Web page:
Turning to tech for LGBTI
New digital platform will improve healthcare access for marginalised people and create a whole new economy
Promoting optimal healthcare for all types of people regardless of sexual or gender preference should be practised across the board. Yet, constraints such as lack of specific education and training for healthcare workers, plus medical providers' limited understanding and awareness of LGBTI patients who have different health needs all contribute to silent suffering in a country where their existence is still marginalised.
In an attempt to address the issue head-on, Borderless Healthcare Group, a global pioneer in the consumer-centric healthcare economy, has launched home-based LGBTI medicine in Thailand via a cloud-based technology platform called Borderless.lgbt.
This initiative makes them one of the first health and wellness cloud founders dedicated to providing instant access to content, services and innovation from global LGBTI experts, who will be working with Thai physicians to create a new LGBTI economy.
Dr Wei Siang Yu, founder and chairman of Borderless Healthcare Group, said their goal is to normalise LGBTI-related medicine for the community -- estimated to be over 400 million globally -- and provide top-notch online-to-offline health and wellness services.
"What is wonderful about technology is that global LGBTI experts can provide 'cloud care' to individuals across borders whether they are in a clinic, a hotel or even in the confines of their home. This makes even more sense during the pandemic when staying indoors is recommended."
With Thailand's diverse and eclectic LGBTI community, Dr Wei said it was an obvious choice to be their launchpad.
A Thai doctor provides co-care to a patient along with an international specialist and multilingal case manager. (Borderless Healthcare Group)
"Thailand has a large and active LGBTI community and a friendly culture. Moreover, it also has existing LGBTI expat communities from Russia, Europe, USA, Australia and other Southeast Asian countries, all of whom have made Thailand their second home.
"The inception of home-based LGBTI medicine can be extended to other hospitality services such as LGBTI wellness tourism, retirement, telemedicine, resorts and innovation. This will add to the existing LGBTI fabric of Thailand."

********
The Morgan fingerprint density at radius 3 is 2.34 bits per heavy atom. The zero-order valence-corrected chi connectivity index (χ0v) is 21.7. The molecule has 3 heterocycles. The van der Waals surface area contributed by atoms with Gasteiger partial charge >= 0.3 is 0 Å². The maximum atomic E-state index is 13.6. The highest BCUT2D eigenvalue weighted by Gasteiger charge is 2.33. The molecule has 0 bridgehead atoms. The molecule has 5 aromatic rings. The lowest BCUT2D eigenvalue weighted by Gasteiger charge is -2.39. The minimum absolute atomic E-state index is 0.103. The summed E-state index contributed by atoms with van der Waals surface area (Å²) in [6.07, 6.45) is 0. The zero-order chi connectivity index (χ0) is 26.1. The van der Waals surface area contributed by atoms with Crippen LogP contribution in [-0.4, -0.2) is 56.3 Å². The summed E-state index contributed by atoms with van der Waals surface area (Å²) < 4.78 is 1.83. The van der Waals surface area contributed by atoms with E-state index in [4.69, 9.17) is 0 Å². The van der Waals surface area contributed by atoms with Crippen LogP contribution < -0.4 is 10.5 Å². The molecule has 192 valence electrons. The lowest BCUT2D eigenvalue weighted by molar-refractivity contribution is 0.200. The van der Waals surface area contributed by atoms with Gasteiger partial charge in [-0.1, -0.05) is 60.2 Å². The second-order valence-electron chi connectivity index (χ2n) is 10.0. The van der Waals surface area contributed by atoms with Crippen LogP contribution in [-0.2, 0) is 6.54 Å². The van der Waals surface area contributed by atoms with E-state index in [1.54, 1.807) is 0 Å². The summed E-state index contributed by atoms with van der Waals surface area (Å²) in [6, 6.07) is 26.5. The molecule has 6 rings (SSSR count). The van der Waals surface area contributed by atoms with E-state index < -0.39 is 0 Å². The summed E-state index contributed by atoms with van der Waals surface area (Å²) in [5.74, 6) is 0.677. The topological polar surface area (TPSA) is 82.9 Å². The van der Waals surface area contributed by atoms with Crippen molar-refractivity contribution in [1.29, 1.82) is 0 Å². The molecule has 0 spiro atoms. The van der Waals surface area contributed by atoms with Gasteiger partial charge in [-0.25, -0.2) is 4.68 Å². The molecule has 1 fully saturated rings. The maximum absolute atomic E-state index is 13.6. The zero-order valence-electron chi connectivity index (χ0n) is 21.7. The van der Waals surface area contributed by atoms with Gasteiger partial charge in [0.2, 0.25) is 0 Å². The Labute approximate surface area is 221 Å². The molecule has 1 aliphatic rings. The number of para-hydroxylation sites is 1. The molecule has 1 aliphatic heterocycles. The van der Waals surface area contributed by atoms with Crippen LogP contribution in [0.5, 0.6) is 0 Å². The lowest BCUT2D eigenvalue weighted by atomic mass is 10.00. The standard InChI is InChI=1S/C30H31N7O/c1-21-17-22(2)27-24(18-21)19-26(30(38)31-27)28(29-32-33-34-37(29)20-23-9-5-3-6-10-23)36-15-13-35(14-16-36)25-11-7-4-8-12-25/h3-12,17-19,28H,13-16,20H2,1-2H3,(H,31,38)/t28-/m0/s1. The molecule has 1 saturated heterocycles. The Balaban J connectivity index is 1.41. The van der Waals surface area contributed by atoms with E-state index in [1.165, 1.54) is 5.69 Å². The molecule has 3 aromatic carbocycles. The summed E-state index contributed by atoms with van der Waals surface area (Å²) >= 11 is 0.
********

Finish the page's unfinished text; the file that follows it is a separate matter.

Dr Wei said that in the next three months, Borderless Healthcare Group will facilitate Thai medical practitioners to participate in cross-border knowledge exchange with other international medical professionals to transform Thailand into a unique international LGBTI medical hub with seamless "cloud care" capabilities between local and international doctors to serve LGBTI individuals with sound medical know-how.
The creation of an LGBTI knowledge superhighway via Borderless.lgbt is expected to give rise to a new sustainable economy and transform the potential of Thailand and its hospitality economy, which has been impacted by Covid-19.
Local physicians can also offer educational content. (Borderless Healthcare Group)
In most countries, Dr Wei said there are only a few hospitals that have a department for LGBTI-related cases despite the fact that medical practice is in an era of transition. "Most in the medical field have not changed their thoughts to understand the consumer and that is why they do not know what patients prefer. To meet the demands of the LGBTI community, doctors need to adapt. They need to listen and not just be preoccupied with the treatment process. Traditional methods have become obsolete, so the faster this happens the better it will be for both patients and doctors.
"Borderless.lgbt is timely because we cannot wait for hospitals to provide state-of-the-art LGBTI medical departments staffed with experts treating the needs of this community. Today, we can put everything on the cloud and democratise LGBTI medical services, so even medical facilities with no know-how can tap into this knowledge."
On just how much of this is tailor-made for the LGBTI community, he said there are still no hospitals that have a complete multi-disciplinary LGBTI medical practice.
"The platform is definitely tailor-made for them in the sense that it addresses their needs. One example is their reproductive health. The lesbian community is very interested in freezing their eggs but when you look at the science, a lot goes into the procedure. So, communication between patients and doctors is crucial and should be done with care and respect. The process can cover everything from what they eat, how they rest and how to make sure that the quality of the eggs at the time of extraction is at its best."
Dr Wei shared how it was important for physicians to change their mindset with the advent of a new medical culture and align it with their patients' requirements which have evolved from the past.
"The manner with which our society accesses medical data today has changed. Instead of depending on the doctor to provide them with all the information, they go online to research their ailments prior to visiting their physician.
"Due to this, the concept of healthcare today is not about how to treat a person but rather how they can predict. We are entering into a new era of prediction and precision healthcare with a consumer-centric approach."